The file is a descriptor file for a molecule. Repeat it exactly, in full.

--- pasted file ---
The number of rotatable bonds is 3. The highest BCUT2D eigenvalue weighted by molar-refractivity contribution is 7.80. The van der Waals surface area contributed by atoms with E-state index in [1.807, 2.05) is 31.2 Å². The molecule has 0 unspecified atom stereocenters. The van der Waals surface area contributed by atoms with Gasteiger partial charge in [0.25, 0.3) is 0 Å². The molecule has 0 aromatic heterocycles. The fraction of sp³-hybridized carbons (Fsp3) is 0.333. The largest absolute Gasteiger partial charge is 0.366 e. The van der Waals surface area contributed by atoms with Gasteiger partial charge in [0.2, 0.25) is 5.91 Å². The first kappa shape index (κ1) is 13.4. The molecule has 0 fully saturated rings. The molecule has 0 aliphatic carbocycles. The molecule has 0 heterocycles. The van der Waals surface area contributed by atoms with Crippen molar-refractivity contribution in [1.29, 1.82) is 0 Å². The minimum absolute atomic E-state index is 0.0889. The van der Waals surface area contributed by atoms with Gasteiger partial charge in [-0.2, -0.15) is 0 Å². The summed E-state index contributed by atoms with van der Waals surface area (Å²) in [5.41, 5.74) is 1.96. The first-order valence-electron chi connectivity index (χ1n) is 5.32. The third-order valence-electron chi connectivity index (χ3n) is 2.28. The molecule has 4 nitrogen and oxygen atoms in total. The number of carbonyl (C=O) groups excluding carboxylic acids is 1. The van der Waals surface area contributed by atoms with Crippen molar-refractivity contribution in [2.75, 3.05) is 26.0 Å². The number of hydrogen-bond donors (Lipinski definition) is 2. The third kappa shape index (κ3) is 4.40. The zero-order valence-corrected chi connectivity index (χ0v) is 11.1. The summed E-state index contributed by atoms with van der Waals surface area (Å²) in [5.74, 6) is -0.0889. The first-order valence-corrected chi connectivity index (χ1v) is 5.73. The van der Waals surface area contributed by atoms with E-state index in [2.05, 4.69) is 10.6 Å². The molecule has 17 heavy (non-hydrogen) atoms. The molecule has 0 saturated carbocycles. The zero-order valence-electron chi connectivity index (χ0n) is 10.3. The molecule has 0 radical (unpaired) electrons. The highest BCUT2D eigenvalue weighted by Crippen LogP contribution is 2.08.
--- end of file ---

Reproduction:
The number of rotatable bonds is 3. The highest BCUT2D eigenvalue weighted by molar-refractivity contribution is 7.80. The van der Waals surface area contributed by atoms with E-state index in [1.807, 2.05) is 31.2 Å². The molecule has 0 unspecified atom stereocenters. The van der Waals surface area contributed by atoms with Gasteiger partial charge in [0.25, 0.3) is 0 Å². The molecule has 0 aromatic heterocycles. The fraction of sp³-hybridized carbons (Fsp3) is 0.333. The largest absolute Gasteiger partial charge is 0.366 e. The van der Waals surface area contributed by atoms with Gasteiger partial charge in [0.2, 0.25) is 5.91 Å². The first kappa shape index (κ1) is 13.4. The molecule has 0 fully saturated rings. The molecule has 0 aliphatic carbocycles. The molecule has 0 heterocycles. The van der Waals surface area contributed by atoms with Crippen molar-refractivity contribution in [1.29, 1.82) is 0 Å². The minimum absolute atomic E-state index is 0.0889. The van der Waals surface area contributed by atoms with Gasteiger partial charge in [-0.2, -0.15) is 0 Å². The summed E-state index contributed by atoms with van der Waals surface area (Å²) in [5.41, 5.74) is 1.96. The first-order valence-electron chi connectivity index (χ1n) is 5.32. The third-order valence-electron chi connectivity index (χ3n) is 2.28. The molecule has 4 nitrogen and oxygen atoms in total. The number of carbonyl (C=O) groups excluding carboxylic acids is 1. The van der Waals surface area contributed by atoms with Crippen molar-refractivity contribution in [2.75, 3.05) is 26.0 Å². The number of hydrogen-bond donors (Lipinski definition) is 2. The third kappa shape index (κ3) is 4.40. The zero-order valence-corrected chi connectivity index (χ0v) is 11.1. The summed E-state index contributed by atoms with van der Waals surface area (Å²) in [5.74, 6) is -0.0889. The first-order valence-corrected chi connectivity index (χ1v) is 5.73. The van der Waals surface area contributed by atoms with E-state index in [2.05, 4.69) is 10.6 Å². The molecule has 17 heavy (non-hydrogen) atoms. The molecule has 0 saturated carbocycles. The zero-order valence-electron chi connectivity index (χ0n) is 10.3. The molecule has 0 radical (unpaired) electrons. The highest BCUT2D eigenvalue weighted by Crippen LogP contribution is 2.08.